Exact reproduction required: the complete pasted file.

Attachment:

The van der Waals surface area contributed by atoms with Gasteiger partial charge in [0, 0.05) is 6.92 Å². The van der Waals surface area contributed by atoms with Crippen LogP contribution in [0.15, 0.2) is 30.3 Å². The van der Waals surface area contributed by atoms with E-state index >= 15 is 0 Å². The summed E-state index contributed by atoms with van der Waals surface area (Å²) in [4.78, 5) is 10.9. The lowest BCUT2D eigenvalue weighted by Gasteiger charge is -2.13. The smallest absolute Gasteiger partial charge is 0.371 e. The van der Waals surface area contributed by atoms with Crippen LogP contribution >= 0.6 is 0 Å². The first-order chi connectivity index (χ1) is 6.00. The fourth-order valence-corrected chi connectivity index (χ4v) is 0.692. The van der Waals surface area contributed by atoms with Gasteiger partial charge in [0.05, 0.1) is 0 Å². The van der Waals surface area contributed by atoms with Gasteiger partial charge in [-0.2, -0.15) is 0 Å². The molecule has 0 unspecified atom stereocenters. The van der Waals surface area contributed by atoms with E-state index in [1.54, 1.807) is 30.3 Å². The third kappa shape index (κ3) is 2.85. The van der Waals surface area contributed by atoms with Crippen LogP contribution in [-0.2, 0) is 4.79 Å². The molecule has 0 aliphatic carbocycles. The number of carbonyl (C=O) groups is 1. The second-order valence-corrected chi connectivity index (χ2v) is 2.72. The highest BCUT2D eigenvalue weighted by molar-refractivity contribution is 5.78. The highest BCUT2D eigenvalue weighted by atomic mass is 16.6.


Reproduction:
The van der Waals surface area contributed by atoms with Gasteiger partial charge in [0, 0.05) is 6.92 Å². The van der Waals surface area contributed by atoms with Crippen LogP contribution in [0.15, 0.2) is 30.3 Å². The van der Waals surface area contributed by atoms with E-state index >= 15 is 0 Å². The summed E-state index contributed by atoms with van der Waals surface area (Å²) in [4.78, 5) is 10.9. The lowest BCUT2D eigenvalue weighted by Gasteiger charge is -2.13. The smallest absolute Gasteiger partial charge is 0.371 e. The van der Waals surface area contributed by atoms with Crippen LogP contribution >= 0.6 is 0 Å². The first-order chi connectivity index (χ1) is 6.00. The fourth-order valence-corrected chi connectivity index (χ4v) is 0.692. The van der Waals surface area contributed by atoms with Gasteiger partial charge in [0.05, 0.1) is 0 Å². The van der Waals surface area contributed by atoms with Gasteiger partial charge in [-0.2, -0.15) is 0 Å². The molecule has 0 unspecified atom stereocenters. The van der Waals surface area contributed by atoms with E-state index in [1.54, 1.807) is 30.3 Å². The third kappa shape index (κ3) is 2.85. The van der Waals surface area contributed by atoms with Crippen LogP contribution in [-0.2, 0) is 4.79 Å². The molecule has 0 aliphatic carbocycles. The number of carbonyl (C=O) groups is 1. The second-order valence-corrected chi connectivity index (χ2v) is 2.72. The highest BCUT2D eigenvalue weighted by molar-refractivity contribution is 5.78. The highest BCUT2D eigenvalue weighted by atomic mass is 16.6.